But child marriage is a very serious problem. In that case, you saw the story of Rehana, how she's lost autonomy, she's lost control over her own body, her own life. She probably wasn't able to make that decision truly willingly.

    But we found in our research on while marriage all over the world that this really is just the beginning of the problem. Girls who are married very young, almost always, they have worse health outcomes. They often have very serious problems with giving birth because their bodies are not ready for it yet.

    They often lose much of their education, if not all of the rest of it, after they get married. And they are often at risk of much higher levels of domestic violence. And this is a problem all over the world.

    It's a really serious issue, and it's something that needs to be tackled. And it's — like the sex trafficking, which your reporter also looked at, of Rohingya women and girls, it's yet another level of human rights abuses against this population who has suffered so much already.

  • John Yang:

    Let's take a look at the piece of that story about the sex trafficking.

  • Tania Rashid:

    This woman, whose name and face we conceal to protect her identity, started sex work out of desperation to feed her two children after her abusive husband left her for another woman.

  • Woman (through translator):

    The food handout is not enough. When my kids cry for rice, where will I get it from? I'm only doing this to support my family. I feel bad doing it, but I have to survive somehow.

  • Tania Rashid:

    She is one of four Rohingya women working in this brothel.

  • Woman (through translator):

    I see one, sometimes two men per day, for about 20 minutes, 15 minutes to one hour. They give me two to six dollars. The men come from different backgrounds. Some are poor, others are rich, they are mostly Rohingya.

    Occasionally, I see Bangladeshi men as a clients. They make me do bad things to them and make me work really hard. When I do it, I'm so ashamed, so I only take my pants off.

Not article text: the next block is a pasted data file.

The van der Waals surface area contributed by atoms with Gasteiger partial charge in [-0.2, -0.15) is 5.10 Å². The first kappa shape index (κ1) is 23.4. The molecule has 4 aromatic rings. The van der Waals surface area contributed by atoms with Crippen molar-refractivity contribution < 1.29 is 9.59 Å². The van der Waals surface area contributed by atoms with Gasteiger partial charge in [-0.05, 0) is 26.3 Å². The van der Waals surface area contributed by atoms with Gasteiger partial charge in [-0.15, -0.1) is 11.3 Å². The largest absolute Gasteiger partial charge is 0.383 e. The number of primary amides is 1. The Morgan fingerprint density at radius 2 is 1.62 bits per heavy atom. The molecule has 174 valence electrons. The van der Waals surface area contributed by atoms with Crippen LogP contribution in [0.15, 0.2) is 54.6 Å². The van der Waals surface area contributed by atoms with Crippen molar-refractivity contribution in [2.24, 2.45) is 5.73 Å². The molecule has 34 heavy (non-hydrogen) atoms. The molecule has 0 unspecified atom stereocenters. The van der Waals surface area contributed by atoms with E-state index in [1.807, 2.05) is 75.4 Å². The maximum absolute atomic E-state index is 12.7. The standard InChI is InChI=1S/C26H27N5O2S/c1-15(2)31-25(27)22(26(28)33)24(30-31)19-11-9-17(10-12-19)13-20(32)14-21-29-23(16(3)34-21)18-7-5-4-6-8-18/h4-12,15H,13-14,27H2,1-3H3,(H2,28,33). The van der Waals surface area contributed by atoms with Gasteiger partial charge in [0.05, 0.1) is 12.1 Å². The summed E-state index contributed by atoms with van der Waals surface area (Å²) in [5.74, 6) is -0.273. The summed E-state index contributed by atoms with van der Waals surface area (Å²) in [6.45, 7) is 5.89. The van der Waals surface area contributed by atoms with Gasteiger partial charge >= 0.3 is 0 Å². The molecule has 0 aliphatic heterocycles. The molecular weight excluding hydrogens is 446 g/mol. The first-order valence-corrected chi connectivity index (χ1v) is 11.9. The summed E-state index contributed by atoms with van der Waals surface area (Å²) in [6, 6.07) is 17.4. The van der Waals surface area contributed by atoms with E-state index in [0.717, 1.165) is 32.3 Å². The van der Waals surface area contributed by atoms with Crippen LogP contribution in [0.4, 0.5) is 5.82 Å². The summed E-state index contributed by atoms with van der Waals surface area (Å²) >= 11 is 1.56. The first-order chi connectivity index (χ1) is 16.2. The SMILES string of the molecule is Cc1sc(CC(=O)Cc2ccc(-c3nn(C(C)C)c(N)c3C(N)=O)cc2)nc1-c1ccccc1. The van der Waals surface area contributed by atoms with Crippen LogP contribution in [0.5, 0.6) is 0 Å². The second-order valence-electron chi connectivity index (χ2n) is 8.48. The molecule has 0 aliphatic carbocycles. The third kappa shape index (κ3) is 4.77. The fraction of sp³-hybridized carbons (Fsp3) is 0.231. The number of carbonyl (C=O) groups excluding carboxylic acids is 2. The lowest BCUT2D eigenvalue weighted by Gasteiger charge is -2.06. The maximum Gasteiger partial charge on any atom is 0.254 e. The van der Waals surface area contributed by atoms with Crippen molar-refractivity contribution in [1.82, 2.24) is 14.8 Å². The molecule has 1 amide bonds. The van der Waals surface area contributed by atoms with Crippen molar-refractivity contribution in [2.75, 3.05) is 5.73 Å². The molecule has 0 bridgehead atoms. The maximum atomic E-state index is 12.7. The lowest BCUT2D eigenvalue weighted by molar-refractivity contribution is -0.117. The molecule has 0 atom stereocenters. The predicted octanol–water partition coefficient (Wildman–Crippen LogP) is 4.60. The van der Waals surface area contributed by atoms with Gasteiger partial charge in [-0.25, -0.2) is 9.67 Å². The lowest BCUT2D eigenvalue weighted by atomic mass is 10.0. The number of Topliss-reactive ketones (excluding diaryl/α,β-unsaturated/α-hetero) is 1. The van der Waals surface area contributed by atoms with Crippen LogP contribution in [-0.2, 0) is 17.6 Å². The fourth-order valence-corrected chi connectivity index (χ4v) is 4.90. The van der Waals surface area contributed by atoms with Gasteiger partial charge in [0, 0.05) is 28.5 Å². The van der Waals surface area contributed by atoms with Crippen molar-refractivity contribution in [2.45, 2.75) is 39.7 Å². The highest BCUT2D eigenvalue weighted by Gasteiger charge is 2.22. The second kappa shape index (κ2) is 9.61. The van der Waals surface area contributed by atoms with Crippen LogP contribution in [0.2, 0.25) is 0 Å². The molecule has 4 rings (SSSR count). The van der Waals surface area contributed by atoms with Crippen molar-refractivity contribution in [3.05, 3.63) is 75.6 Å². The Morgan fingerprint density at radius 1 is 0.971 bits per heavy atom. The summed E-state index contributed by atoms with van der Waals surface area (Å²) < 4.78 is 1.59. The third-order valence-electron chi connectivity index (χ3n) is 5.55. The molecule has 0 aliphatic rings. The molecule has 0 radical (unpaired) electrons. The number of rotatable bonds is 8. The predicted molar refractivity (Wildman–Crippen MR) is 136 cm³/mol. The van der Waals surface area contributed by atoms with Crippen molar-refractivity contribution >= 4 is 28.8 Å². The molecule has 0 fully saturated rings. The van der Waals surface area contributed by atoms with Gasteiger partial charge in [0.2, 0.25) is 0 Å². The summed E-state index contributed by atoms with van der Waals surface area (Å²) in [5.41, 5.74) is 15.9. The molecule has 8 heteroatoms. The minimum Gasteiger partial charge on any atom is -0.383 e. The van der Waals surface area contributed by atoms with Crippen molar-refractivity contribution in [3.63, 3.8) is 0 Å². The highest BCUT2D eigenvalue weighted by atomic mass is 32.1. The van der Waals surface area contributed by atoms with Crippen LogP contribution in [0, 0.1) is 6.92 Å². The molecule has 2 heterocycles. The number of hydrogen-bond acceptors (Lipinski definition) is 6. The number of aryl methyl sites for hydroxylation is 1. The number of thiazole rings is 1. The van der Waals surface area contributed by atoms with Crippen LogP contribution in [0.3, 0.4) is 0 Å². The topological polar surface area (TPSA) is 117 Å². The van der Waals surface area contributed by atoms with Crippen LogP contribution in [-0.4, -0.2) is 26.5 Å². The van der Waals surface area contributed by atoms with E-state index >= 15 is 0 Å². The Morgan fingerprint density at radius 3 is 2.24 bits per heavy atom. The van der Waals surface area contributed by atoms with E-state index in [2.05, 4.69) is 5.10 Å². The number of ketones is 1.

• John Yang:

    This is just heartbreaking. What can be done about this?

  • Skye Wheeler:

    The stories that we heard about what happened to these women and girls in Myanmar are also heartbreaking. They have been denied access to health care for many years.

    The horrific stories of rape, I spoke to one woman who saw her kid's head bashed in by a soldier with the back of his gun. Another woman had to leave one child behind in a burning house because she could only manage to carry the other one.

    These people have been through horrors, and now they're in this enormous mega-refugee camp facing terrible conditions, including sex trafficking.

    The truth of the matter is, is that the U.N. Security Council's response to this horror, the ethnic cleansing, the crimes against humanity, has been inadequate. The Security Council is now on their way to Myanmar and to Bangladesh, as you mentioned, and this is a real chance for them to hit the reset button.

    We need to see U.N. Security Council sanctions against people responsible for what has happened. We need to see an arms embargo, and we ultimately need to see a referral to the International Criminal Court, so that eventually there is some accountability for these horrific crimes that are being committed against this population.

  • John Yang:

    Skye Wheeler of Human Rights Watch, thank you so much for being with us.

  • Skye Wheeler:

    Thank you.